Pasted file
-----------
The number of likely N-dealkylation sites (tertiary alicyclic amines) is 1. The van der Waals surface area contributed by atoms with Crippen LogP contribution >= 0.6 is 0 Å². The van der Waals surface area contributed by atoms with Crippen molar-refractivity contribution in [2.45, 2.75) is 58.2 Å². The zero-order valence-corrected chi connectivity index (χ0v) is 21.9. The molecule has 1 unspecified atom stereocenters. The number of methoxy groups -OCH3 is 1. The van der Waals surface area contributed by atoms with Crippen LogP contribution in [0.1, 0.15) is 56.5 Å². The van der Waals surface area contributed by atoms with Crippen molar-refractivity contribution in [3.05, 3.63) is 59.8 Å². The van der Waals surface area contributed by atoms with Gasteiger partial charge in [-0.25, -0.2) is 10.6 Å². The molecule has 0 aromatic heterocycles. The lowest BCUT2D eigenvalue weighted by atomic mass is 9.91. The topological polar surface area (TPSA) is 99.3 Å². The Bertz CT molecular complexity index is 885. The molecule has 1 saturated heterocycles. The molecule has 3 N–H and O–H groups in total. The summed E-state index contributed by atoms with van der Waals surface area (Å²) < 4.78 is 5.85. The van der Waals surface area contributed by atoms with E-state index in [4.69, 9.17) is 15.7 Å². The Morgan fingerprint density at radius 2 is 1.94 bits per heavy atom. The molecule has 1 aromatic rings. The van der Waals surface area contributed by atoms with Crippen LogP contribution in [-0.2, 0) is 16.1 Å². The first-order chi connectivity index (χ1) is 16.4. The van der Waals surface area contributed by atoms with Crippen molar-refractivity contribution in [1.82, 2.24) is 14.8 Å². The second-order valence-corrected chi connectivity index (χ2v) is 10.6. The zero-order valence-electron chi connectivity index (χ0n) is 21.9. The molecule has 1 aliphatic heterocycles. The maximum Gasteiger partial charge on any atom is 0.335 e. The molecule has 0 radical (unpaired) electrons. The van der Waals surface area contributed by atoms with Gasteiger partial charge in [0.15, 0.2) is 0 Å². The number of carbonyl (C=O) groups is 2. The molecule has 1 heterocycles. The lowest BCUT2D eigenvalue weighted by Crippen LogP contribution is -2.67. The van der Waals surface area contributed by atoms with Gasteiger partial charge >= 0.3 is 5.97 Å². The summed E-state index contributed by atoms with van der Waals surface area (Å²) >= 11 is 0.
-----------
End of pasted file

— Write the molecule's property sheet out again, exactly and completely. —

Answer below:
The number of likely N-dealkylation sites (tertiary alicyclic amines) is 1. The van der Waals surface area contributed by atoms with Crippen LogP contribution >= 0.6 is 0 Å². The van der Waals surface area contributed by atoms with Crippen molar-refractivity contribution in [2.45, 2.75) is 58.2 Å². The zero-order valence-corrected chi connectivity index (χ0v) is 21.9. The molecule has 1 unspecified atom stereocenters. The number of methoxy groups -OCH3 is 1. The van der Waals surface area contributed by atoms with Crippen LogP contribution in [0.1, 0.15) is 56.5 Å². The van der Waals surface area contributed by atoms with Crippen molar-refractivity contribution in [3.05, 3.63) is 59.8 Å². The van der Waals surface area contributed by atoms with Gasteiger partial charge in [-0.25, -0.2) is 10.6 Å². The molecule has 0 aromatic heterocycles. The lowest BCUT2D eigenvalue weighted by atomic mass is 9.91. The topological polar surface area (TPSA) is 99.3 Å². The Bertz CT molecular complexity index is 885. The molecule has 1 saturated heterocycles. The molecule has 3 N–H and O–H groups in total. The summed E-state index contributed by atoms with van der Waals surface area (Å²) < 4.78 is 5.85. The van der Waals surface area contributed by atoms with E-state index in [4.69, 9.17) is 15.7 Å². The Morgan fingerprint density at radius 2 is 1.94 bits per heavy atom. The molecule has 1 aromatic rings. The van der Waals surface area contributed by atoms with Crippen LogP contribution in [-0.2, 0) is 16.1 Å². The first-order chi connectivity index (χ1) is 16.4. The van der Waals surface area contributed by atoms with Crippen molar-refractivity contribution in [1.82, 2.24) is 14.8 Å². The second-order valence-corrected chi connectivity index (χ2v) is 10.6. The zero-order valence-electron chi connectivity index (χ0n) is 21.9. The molecule has 1 aliphatic heterocycles. The maximum Gasteiger partial charge on any atom is 0.335 e. The molecule has 0 radical (unpaired) electrons. The van der Waals surface area contributed by atoms with Gasteiger partial charge in [0.15, 0.2) is 0 Å². The number of carbonyl (C=O) groups is 2. The molecule has 1 heterocycles. The lowest BCUT2D eigenvalue weighted by Crippen LogP contribution is -2.67. The van der Waals surface area contributed by atoms with Gasteiger partial charge >= 0.3 is 5.97 Å². The summed E-state index contributed by atoms with van der Waals surface area (Å²) >= 11 is 0.